I’ve previously described myself as a “forever student” before I experienced my Traumatic Brain Injury (TBI). Well, it’s been nearly three years since my accident and while I’ve been through a lot and changed a lot I’m slowly making my way back to having that same “forever student” quality. No, I’m not enrolling in more graduate school (sorry to those betting 💴 that I would) but my curiosity is officially back! I know I’m more a 🐶 person but 🐱 🐱 and I have curiosity in common 😆. As my earlier blog post about hearing loss- or deaf-friendly smartphone apps attested to, I’ve taken up an interest in how technology can aid my particular hearing difficulties. So I recently attended an accessibility session at one of my local Apple stores where we learned about how Apple devices (iPhones, iPads, Macs and even Apple TVs) work with accessibility features for those like me who have hearing loss.
Before the accident I graduated with two Master’s degrees while I worked full time (which dragged it out a tad and made me feel like a “forever student”). However, now I’m obviously not enrolling in any programs so the “forever student” moniker is used to describe myself as forever curious and forever learning. And this week I was continuing to be curious and learn about how smartphones help with hearing loss, etc.
The Hearing Loss Association of America chapter that I attend was approached by a local Apple store to have interested members attend one of these accessibility sessions. They call classes at the store “Today at Apple.” Since I’m late to post, yesterday at Apple I learned about accessibility.
What I wanted to learn about Apple devices and Accessibility:
- My hearing aid wasn’t working with my iPhone since I recently got it updated by my audiologist. I had tried to figure it out but hadn’t spent enough time. I was a tad embarrassed when everyone else in the Apple session said their hearing aids synced with their phone and mine wasn’t. They didn’t really have time to work with me on it during the class so as we were driving home (my Dad was driving) I did some poking around and finally figured it out! My audiologist had changed the settings on my hearing aids enough that I had to make the phone forget the old hearing aids entirely and then re-pair it as a new one. I found the solution here (on page 6 of the manual of my Oticon hearing aids manual).
- Accessibility features of a Mac. The lovely thing (biased opinion of an 🍎 💕) about Apple products is the common user interface between iPhone/iPad/MacBook/iMac and how it’s all user-friendly. So the accessibility features of a Mac are pretty similar to that of an iPhone & iPad & you access it in the same spot. (Yes, I love Apple but at least I didn’t/don’t idolize its co-founder Steve Jobs like Elizabeth Holmes 😬. Read about THAT in my latest book review.)
- The accessibility features of Apple TV. Since my parents and I moved in together again following the accident and my inability to live alone, we got a MASSIVE smart TV that my lovely Mom convinced my Dad I needed to see closed captions better. (Just between us but I don’t know if that was truly necessary but I’m not complaining!) So I transitioned from using an Apple TV on my primary TV to using a Smart TV. However I was curious if an Apple TV is more accessible. My parents attended the session with me and my Mom again (thanks, Mom) convinced my Dad to purchase a new Apple TV. I want to hook it up in the room where I exercise so I can watch Netflix! I’m so spoiled. I’m almost as spoiled as my dog! (Check out my spoiled pooch @selbysweetie on Instagram to see her spoiled adventures.) So it probably won’t take the place of the huge Smart TV, see what I mean when I say #spoiled.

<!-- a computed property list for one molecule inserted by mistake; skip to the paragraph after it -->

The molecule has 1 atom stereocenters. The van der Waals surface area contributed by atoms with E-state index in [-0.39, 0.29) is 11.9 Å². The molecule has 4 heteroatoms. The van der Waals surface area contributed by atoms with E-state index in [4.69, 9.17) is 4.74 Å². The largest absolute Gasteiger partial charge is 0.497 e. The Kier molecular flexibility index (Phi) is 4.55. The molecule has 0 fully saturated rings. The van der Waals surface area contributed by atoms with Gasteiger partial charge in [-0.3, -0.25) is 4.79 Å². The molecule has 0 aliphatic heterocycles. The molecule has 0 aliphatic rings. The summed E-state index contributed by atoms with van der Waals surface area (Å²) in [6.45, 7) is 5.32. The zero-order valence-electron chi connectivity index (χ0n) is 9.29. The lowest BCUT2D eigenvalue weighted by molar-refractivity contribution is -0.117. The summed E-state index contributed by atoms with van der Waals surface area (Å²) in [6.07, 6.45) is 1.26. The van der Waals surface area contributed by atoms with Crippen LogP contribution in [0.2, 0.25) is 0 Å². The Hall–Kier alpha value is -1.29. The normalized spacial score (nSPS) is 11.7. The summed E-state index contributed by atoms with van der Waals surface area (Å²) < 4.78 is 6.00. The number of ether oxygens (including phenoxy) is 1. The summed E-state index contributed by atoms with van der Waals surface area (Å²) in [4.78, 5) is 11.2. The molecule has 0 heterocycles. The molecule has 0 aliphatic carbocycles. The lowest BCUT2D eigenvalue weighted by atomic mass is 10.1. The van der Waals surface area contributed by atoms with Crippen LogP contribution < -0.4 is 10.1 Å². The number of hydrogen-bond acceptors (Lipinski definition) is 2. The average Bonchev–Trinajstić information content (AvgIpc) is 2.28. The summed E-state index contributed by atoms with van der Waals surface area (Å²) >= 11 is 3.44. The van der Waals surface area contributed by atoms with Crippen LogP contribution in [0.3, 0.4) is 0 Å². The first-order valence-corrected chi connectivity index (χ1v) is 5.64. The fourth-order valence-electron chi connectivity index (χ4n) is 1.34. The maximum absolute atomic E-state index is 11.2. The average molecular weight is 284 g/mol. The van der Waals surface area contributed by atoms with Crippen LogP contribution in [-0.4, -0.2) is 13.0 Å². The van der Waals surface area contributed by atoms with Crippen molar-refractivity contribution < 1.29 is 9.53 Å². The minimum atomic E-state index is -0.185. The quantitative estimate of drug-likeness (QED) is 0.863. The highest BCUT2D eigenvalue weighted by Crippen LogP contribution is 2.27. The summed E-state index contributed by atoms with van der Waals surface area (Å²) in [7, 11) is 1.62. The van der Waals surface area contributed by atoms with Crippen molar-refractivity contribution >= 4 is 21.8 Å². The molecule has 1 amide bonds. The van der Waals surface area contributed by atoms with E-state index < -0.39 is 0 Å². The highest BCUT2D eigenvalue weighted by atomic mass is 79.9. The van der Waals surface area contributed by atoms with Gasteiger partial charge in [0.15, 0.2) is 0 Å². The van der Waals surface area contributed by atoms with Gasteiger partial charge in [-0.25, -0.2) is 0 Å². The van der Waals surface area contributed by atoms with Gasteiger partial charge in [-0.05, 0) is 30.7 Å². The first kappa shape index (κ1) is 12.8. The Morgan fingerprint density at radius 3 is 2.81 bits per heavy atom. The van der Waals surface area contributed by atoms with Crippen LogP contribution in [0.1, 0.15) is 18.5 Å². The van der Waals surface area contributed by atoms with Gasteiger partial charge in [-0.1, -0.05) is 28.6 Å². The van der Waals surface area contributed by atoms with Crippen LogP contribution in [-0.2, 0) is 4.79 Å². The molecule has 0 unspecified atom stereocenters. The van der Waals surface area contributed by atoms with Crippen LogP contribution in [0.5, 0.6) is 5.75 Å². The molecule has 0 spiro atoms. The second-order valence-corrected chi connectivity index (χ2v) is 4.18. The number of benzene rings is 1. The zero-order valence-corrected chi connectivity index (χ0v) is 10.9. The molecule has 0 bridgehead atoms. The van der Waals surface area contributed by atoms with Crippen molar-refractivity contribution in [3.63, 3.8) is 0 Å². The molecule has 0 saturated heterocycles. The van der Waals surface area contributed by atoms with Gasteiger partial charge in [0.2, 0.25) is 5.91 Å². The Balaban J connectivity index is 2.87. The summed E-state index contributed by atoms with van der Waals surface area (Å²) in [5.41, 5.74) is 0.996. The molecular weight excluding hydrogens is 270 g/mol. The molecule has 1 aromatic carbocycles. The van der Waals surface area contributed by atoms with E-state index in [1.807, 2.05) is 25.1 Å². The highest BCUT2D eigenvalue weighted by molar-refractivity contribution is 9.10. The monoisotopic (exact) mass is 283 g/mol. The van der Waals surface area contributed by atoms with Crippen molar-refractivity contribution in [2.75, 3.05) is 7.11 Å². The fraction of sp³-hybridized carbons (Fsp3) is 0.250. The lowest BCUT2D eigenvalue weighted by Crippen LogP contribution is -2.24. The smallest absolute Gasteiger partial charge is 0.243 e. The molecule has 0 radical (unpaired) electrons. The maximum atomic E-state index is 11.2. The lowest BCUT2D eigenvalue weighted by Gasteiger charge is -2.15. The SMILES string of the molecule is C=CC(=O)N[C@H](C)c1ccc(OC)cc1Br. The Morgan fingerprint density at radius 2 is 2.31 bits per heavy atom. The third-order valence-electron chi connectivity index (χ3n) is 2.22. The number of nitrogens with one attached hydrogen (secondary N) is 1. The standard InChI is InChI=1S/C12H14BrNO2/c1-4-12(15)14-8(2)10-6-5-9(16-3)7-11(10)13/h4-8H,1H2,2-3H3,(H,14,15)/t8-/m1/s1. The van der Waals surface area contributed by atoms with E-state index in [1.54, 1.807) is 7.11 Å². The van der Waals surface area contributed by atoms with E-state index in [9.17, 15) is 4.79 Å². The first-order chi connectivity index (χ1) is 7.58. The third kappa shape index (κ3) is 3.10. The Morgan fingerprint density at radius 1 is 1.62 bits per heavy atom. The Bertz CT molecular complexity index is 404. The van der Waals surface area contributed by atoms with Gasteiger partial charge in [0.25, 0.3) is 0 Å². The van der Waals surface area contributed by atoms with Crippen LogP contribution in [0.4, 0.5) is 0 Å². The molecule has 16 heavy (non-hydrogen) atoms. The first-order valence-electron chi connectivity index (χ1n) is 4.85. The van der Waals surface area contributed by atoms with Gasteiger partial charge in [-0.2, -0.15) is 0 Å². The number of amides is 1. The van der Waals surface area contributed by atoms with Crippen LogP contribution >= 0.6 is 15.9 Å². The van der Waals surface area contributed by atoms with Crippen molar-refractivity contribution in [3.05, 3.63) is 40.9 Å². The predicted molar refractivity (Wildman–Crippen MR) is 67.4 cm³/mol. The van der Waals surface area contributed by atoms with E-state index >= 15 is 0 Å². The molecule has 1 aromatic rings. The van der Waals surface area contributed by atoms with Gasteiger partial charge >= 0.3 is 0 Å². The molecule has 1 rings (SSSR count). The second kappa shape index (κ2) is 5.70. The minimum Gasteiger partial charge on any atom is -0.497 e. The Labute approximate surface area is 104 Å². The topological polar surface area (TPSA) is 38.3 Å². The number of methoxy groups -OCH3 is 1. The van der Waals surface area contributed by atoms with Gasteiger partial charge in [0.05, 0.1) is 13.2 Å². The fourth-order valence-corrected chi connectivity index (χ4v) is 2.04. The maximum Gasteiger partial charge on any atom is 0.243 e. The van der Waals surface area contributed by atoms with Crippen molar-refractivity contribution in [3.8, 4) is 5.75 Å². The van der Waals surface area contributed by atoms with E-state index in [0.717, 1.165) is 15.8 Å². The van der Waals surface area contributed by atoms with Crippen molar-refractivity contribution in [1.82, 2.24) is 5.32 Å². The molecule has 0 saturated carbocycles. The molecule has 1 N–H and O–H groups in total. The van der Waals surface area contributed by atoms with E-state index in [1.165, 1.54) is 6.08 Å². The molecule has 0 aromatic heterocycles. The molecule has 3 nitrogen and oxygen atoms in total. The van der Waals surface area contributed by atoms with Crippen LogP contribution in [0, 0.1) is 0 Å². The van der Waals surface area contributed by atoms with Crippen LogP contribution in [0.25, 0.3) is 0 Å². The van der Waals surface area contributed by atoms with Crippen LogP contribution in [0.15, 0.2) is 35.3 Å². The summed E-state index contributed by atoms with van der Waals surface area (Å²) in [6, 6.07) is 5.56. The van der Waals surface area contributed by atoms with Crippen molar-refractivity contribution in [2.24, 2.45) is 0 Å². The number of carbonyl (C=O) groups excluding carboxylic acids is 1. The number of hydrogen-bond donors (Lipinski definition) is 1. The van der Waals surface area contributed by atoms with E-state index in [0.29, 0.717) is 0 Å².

And then after doing last week’s post I still had some things I wanted to find out about. So I did some more searching on my own, etc. (I told you I was a curious 🐱).
- How to caption my own videos. Two apps that I found out about through someone who read my blog. (Thank you.)
2. A good resource for podcast transcripts. Yes. I found a website through Google. Not sure why I didn’t find it before.
- This particular article talks about “podcast enjoyment for the hearing impaired.” A deaf friend of mine has taught me the “impairment” word is a tad frowned on in deaf communities. Because it’s not an impairment per se. So I’m going to choose to overlook the use of that word in this article and instead focus on the content. It has a nice list of transcripts of podcasts.
- This Reddit query from a deaf user asking about ways to consume podcasts and a lot of people replied with great responses. I bookmarked this so I can refer back to it.
- Gimlet Media has a whole host of podcasts and they transcribe them.
- Listen Notes is a podcast search engine that allows you to search millions of podcasts. Some of the podcasts are transcribed and apparently you can request one that isn’t for a fee (it should be free in my opinion).
- And I’m a fan of a particular podcast called “My Favorite Murder” (don’t judge me based on the name because it’s a true crime podcast put out by two comedic women who are so uplifting and lovely [OK there is swearing]). It saddens me I can’t listen to it anymore. However, I found a public Google Doc where podcast fans are voluntarily transcribing episodes. The hosts Karen Kilgarif and Georgia Hardstark also released a book which I pre-ordered on Amazon once a fellow podcast fan told me about it. It came a few weeks ago! It’s perfect. (I just checked and it doesn’t look like episodes of MFM are transcribed on Listen Notes and since there’s free Google Doc [see above] I wouldn’t 💰 for it to be transcribed on this site.)
Well until next week, that’s it from me!
#thecuriouscatfoundoutaboutthat (I think I need to write a children’s book with that title)